Wild vampire bats socially distance when they are sick, a new study suggests.
Scientists had previously seen this behaviour in lab conditions, but wanted to find out if it occurred in the wild.
The researchers captured 31 adult female vampire bats from a hollow tree in Lamanai, Belize. The team injected half the bats with lipopolysaccharide, an immune-challenging substance, to make them sick while the other half received saline injections.
The researchers then glued proximity sensors to the bats and released them back into their tree.
The team tracked changes over time in the associations among the 16 sick bats and 15 control bats.
The researchers found that the animals that were ill spent less time near others, associated with fewer group mates and were less socially connected to those that were healthy.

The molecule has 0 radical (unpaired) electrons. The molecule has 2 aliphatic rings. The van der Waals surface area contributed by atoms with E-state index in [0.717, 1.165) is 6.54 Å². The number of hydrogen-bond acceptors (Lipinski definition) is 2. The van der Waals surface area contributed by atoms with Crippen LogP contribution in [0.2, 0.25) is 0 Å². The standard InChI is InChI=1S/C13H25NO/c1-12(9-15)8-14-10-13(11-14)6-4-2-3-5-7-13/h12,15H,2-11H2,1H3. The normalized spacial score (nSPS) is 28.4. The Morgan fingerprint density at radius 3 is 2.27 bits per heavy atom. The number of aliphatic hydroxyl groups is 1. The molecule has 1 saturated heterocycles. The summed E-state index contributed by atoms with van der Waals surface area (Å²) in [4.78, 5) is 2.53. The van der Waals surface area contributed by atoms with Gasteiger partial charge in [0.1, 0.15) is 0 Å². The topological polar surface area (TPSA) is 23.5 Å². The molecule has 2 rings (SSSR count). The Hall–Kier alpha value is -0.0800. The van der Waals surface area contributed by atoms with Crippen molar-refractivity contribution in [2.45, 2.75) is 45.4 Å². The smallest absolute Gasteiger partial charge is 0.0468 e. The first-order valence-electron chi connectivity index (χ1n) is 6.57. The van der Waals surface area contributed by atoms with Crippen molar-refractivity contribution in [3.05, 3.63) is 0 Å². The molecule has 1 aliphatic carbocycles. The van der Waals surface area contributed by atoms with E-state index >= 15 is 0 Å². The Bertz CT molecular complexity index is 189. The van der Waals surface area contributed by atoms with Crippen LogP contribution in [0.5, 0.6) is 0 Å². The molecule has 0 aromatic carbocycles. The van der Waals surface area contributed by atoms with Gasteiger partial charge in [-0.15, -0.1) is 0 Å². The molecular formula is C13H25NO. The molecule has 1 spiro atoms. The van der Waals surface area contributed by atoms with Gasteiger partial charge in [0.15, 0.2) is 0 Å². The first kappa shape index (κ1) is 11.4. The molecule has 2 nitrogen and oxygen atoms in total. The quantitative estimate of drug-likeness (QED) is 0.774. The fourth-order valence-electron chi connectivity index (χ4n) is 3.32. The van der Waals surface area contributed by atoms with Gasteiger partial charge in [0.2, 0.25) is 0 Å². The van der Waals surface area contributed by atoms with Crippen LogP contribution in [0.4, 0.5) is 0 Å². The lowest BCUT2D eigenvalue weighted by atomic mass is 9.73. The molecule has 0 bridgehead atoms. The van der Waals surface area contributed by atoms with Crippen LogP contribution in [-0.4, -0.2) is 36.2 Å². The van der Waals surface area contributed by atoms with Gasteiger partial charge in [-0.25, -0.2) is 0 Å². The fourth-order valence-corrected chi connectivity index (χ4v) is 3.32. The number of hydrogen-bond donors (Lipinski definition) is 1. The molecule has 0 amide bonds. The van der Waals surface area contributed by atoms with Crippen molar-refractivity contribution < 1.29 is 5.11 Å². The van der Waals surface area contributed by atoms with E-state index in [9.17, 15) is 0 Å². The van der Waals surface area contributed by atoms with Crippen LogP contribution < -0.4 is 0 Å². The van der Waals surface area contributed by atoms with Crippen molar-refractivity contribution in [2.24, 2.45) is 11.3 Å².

The study, published in Behavioural Ecology, found that in the six hours after injection, a sick bat associated on average with four fewer associates than a bat that had been injected with saline.
On average a control bat had a 49 per cent chance of associating with each control bat, but only a 35 per cent chance of associating with a sick bat.
They also found that these differences declined after the first six hours and when the bats were sleeping or foraging outside.
The study’s lead author, Simon Ripperger, from the department of ecology, evolution, and organismal biology, at the Ohio State University, said: “The sensors gave us an amazing new window into how the social behaviour of these bats changed from hour to hour and even minute to minute during the course of the day and night, even while they are hidden in the darkness of a hollow tree.
“We’ve gone from collecting data every day to every few seconds.”